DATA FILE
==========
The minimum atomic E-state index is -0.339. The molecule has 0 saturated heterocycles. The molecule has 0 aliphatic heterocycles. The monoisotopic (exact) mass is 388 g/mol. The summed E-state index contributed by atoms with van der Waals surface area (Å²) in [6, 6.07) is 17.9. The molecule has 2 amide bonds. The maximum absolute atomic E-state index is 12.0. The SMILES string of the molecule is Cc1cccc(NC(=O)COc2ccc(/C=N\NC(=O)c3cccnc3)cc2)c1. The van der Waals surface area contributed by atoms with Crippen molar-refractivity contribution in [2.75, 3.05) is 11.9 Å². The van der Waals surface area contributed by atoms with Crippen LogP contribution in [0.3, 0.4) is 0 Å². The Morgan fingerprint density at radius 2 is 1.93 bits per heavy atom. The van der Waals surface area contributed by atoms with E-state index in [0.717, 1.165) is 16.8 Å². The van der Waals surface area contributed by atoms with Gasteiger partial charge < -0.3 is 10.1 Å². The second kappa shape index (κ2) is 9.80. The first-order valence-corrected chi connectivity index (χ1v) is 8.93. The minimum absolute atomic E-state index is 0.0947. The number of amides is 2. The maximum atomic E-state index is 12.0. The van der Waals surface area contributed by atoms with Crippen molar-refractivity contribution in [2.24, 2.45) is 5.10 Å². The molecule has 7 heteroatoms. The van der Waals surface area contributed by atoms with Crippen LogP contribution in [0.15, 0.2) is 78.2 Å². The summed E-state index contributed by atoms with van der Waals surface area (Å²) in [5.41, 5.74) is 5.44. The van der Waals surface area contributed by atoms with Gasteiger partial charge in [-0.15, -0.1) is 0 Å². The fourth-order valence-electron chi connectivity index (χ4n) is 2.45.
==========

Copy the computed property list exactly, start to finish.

The minimum atomic E-state index is -0.339. The molecule has 0 saturated heterocycles. The molecule has 0 aliphatic heterocycles. The monoisotopic (exact) mass is 388 g/mol. The summed E-state index contributed by atoms with van der Waals surface area (Å²) in [6, 6.07) is 17.9. The molecule has 2 amide bonds. The maximum absolute atomic E-state index is 12.0. The SMILES string of the molecule is Cc1cccc(NC(=O)COc2ccc(/C=N\NC(=O)c3cccnc3)cc2)c1. The van der Waals surface area contributed by atoms with Crippen molar-refractivity contribution in [2.75, 3.05) is 11.9 Å². The van der Waals surface area contributed by atoms with Crippen LogP contribution in [0.3, 0.4) is 0 Å². The Morgan fingerprint density at radius 2 is 1.93 bits per heavy atom. The van der Waals surface area contributed by atoms with E-state index in [0.717, 1.165) is 16.8 Å². The van der Waals surface area contributed by atoms with Gasteiger partial charge < -0.3 is 10.1 Å². The second kappa shape index (κ2) is 9.80. The first-order valence-corrected chi connectivity index (χ1v) is 8.93. The minimum absolute atomic E-state index is 0.0947. The number of amides is 2. The maximum atomic E-state index is 12.0. The van der Waals surface area contributed by atoms with Crippen molar-refractivity contribution in [2.24, 2.45) is 5.10 Å². The molecule has 7 heteroatoms. The van der Waals surface area contributed by atoms with Crippen LogP contribution in [0.15, 0.2) is 78.2 Å². The summed E-state index contributed by atoms with van der Waals surface area (Å²) in [5.41, 5.74) is 5.44. The van der Waals surface area contributed by atoms with Gasteiger partial charge in [-0.15, -0.1) is 0 Å². The fourth-order valence-electron chi connectivity index (χ4n) is 2.45.